The Cobbler’s Wife Has No Shoes
Updated: Apr 12, 2022
And Your Team Members Have No Personal Health Programs
You have heard the old expression, “The cobbler’s wife has no shoes.” Sometimes it is also said: “The cobbler’s children have no shoes.” Either way, the message is that the shoemaker, or cobbler, is often too busy with his work to spend any time making shoes for his wife and children.
The same can apply to your support team when it does not receive the health services you provide your patients.
Too frequently, I have seen employees not given a personal health program that is supervised by the doctors for whom they work and support. While this is an oversight, I feel it is also negligent. And it can be expensive.
Staff who are ill need to take time off to get well. I have heard about this more in the last year with the COVID protocols of quarantining. Employee absences can impair the quality and quantity of daily services to patients and clients. It can also create backlogs and add extra stress to the employees who try to cover for those who are ill.
There are no 100% solutions to prevent employee illness, of course. But perhaps there is more you could be doing. To start, ensure that each team member regularly receives the same services you also provide to your patients.
Then, I have seen many reports that say keeping Vitamin D levels up minimizes the risk of viral infections. Why not get your staff’s vitamin D levels checked if you haven’t already? It is easy to do and inexpensive. I list a source for testing vitamin D that I have used at the end of this article. (1)
Beyond Vitamin D, there are other supplements that can be taken to bolster defenses in winter against viral infections. The FLCCC (Front Line COVID-19 Critical Care Alliance) has a list of supplements they recommend. You can find a link to them at the end of the article. (2)
And speaking of the FLCCC, if you have not been following them, I recommend you do. (Link at the end of the article.)(3) They are a group of medical doctors and other medical professionals that have spoken out on and advocated for other remedies for COVID other than vaccinations. Pierre Kory, who is the President of the FLCCC, once taught at the University of Wisconsin Medical School and worked at St. Luke’s Hospital here in Milwaukee. (He recently spoke at a rally in D.C. this past Sunday. Link to see a clip of his speech at the end of this article.) (4)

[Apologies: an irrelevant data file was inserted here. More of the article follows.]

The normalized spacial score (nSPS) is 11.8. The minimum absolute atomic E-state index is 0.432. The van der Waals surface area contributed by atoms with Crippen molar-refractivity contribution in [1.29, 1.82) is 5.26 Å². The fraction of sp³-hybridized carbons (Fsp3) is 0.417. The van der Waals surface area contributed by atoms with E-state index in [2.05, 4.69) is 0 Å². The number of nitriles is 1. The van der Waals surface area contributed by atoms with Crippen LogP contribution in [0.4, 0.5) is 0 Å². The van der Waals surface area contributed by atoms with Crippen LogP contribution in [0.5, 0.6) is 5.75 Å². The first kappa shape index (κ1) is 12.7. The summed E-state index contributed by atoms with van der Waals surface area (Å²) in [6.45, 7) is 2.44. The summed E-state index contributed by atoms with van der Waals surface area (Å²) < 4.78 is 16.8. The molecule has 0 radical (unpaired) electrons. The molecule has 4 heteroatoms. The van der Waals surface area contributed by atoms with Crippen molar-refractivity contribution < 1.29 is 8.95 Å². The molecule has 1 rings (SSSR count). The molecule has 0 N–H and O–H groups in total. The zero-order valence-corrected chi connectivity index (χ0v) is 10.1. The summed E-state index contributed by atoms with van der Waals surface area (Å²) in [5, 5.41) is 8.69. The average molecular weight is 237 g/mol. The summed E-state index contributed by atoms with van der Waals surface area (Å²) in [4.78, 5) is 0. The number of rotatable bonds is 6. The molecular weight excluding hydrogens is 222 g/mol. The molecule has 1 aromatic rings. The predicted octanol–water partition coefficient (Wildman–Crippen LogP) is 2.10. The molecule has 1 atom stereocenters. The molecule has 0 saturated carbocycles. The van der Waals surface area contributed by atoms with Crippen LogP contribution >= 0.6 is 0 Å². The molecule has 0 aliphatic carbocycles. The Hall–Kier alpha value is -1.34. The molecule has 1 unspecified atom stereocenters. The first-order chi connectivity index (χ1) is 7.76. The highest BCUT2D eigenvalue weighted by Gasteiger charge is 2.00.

But back to your staff and their health.
We are all busy. I get it. Front and center are the urgent and important matters of our practice which we must deal with directly. But some matters are very important that do not seem urgent. For example, taking care of the health of our staff and ourselves is important, but because it does not seem urgent, it often gets put on the back burner.
Working ON the business, not just IN it, is important even though it may not be urgent. And working on the business includes working to improve the health and education of your team members that support you and the patients.
Employees who benefit from your services will be more eager to promote them. They also will have a stronger commitment to the goals of your practice.
Having a mission to help people become healthier is a noble goal. But remember that it applies not only to your patients but to your support team, your family, and yourself as well.
In all ways, try to stay true to your goals!
Goal Driven -- Faster to a Better Future!
Carpe Posterum (Seize the future.)
Get the book The Goal Driven Business and apply it. It will help you achieve your goals including better service, more profit, and…more freedom. Be a Health Rebel and grow your practice. Fight Back! The Goal Driven Business
(1) Vitamin D testing (2) List of supplements recommended by the FLCCC (3) FLCCC (4) Pierre Kory, MD, speaking at a rally at Washington DC, Sunday, Jan 23. (Here is and another link to the same clip.)